5 Tips for Engaging Apathetic Students | Teaching ESL Speaking

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Engaging Apathetic Students

5 Tips for Engaging Apathetic Students

A reader question from Katrina about how to get her low level middle school students to participate in class when the last thing they want to do is speak English. I’ll start with this: It’s not easy! Engaging very apathetic students to speak in another language is a thankless job.

However, there are a few strategies you can try. If they work, great. If they don’t, don’t worry too much about it. As the old saying goes, “You can lead a horse to water, but you can’t make it drink.” If your students truly don’t care about learning English, there often isn’t that much you can do.

This is a tough one and I’d appreciate some feedback from the readers (I’ll leave the comments open). But, here are 5 tips for engaging apathetic students that I hope will be helpful.

Choose Activities Carefully

The first way to engage students who don’t want to speak English is to choose your ESL activities wisely.

The best ESL activities and games are those where it’s almost easier to speak English than it is their first language. Some examples of good ones are ESL board games and surveys for ESL students. The survey one is particularly good because it gets students up and about, moving around the class.

Anything that you can do to get students out of their seats is a good thing.

Check out some ESL board games:

Mix It Up

Mixing things up is perfect to keep your students on their toes. Surprise your students by introducing new activities into the classroom. Use something like this book: 101 ESL Activities: For Kids (6-13) to keep things fresh all semester long.

You can also use interesting, relevant topics. Keep an eye on current events in the country where you teach and stray from the textbook if possible every once in a while.

You can also mix up groups and partners in your class to keep things fun. For example, if I meet with a class twice a week, the students can choose their partner on Tuesday, but then I assign a random partner on Thursday.

Give some Incentive

Implement a reward system of some kind with a prize that actually has some value such as a pizza party or a gift certificate to a popular store. It may cost you a bit of money, but it’ll be worth it in the end when students are actually participating.

Putting students into groups can be helpful so they can kind of police each other! For children, never have individual rewards. Group ones are far, far more effective and behaviour in your class will be much better.

Don’t Expect Miracles

If students are very low level and apathetic, don’t be too hard on yourself. Do your best but realize that if a student is 14 or 15 years old and absolutely refuses to participate in your class, there isn’t much you can do.

Avoid the power struggles and test of wills that you’re not going to win. If one or two students at the back of the class are sleeping, but not disturbing anyone else, don’t worry too much about it. Let them be.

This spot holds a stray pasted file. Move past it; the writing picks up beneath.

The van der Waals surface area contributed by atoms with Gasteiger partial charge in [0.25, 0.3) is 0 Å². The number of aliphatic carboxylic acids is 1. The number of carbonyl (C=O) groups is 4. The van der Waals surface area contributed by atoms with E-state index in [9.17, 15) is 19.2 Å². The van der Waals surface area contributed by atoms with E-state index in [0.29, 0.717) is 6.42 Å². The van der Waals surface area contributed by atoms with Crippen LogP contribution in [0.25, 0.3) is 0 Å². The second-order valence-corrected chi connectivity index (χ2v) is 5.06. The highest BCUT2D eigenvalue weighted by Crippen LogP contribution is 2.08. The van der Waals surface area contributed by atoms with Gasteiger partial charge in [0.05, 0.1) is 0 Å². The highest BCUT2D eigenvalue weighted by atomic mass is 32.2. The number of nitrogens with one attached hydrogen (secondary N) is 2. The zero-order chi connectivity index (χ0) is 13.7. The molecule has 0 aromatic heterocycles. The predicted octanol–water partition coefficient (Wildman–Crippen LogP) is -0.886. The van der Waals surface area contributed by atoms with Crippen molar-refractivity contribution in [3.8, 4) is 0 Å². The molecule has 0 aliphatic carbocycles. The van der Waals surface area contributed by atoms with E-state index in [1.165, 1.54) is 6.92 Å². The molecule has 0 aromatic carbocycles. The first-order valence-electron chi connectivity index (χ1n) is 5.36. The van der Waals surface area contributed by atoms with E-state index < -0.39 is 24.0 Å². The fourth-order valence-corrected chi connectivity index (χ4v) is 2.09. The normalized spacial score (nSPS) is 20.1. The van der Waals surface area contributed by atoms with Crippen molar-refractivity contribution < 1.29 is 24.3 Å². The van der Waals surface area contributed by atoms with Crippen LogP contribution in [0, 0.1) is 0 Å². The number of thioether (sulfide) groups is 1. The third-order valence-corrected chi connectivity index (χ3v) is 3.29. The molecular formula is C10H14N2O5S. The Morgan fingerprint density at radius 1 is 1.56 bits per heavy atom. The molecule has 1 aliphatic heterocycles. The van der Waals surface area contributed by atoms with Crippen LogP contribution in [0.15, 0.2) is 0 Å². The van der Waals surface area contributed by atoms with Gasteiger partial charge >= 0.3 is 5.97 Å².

Another option is to talk with them after class one day. Keep it real, and explain how it feels when they’re sleeping in your class. Or, find out if they have a valid reason for being so tired apart from video games!

Praise even Small Things

If students in middle school are quite low level, they probably haven’t had much or any positive feedback about their language skills in years. Praise even small, simple things and make encouragement your #1 priority.

As my boss in Korea once told me, my goal was to make my students hate English a little less. I think I accomplished that through using these 5 things that I’ve mentioned.

Learn How to Teach

One of the problems with unmotivated students is not actually the students. Sometimes, inexperienced teachers struggle when they’re first starting out because they don’t really know what they’re doing. The result? Students who know that you don’t really know what you’re doing!

I have to confess, I was this person until I started to take professional development far more seriously.

If you want to get the basics under your belt, you may want to consider an Online TEFL Course.

Want to Mix It Up a Bit?

101 ESL Activities: For Kids (6-13)
List Price: $15.99
Price: $15.99
Price Disclaimer

Fresh, new activities is one of the keys to happy, engaged students who are speaking English. Seriously, nobody wants to do the same old thing every single class.

One way you can do this is by searching around on the Internet for something to use in your class. However, it’s often a total waste of time because you have to wade through tons of crap to find one good ESL activity or game you can actually use.

A better option is to check out this book over on Amazon: 101 ESL Activities: For Kids (6-13)It’ll make your life easier, guaranteed. There are dozens of top-quality activities for kids in a variety of levels and skills.

You can check it out for yourself over on Amazon, but only if you want some more ESL awesome in your life:


Engaging Apathetic Students: Have your Say!

What are your top tips for engaging apathetic students? Leave a comment below and share your thoughts with us.

One Comment

  1. HI Jackie

    I really love your quirky sense of humor and pragmatic approach! Thanks for the hands-on tips and advice. I’m off to teach EFL to Japanese university students and I believe low response levels and perceived (although possibly not true) low motivation is what’s waiting for me. I’m planning to use lots of your ideas from your wealth of experience teaching at university level in South Korea. Thanks very much for your continuous supply of valuable resources!

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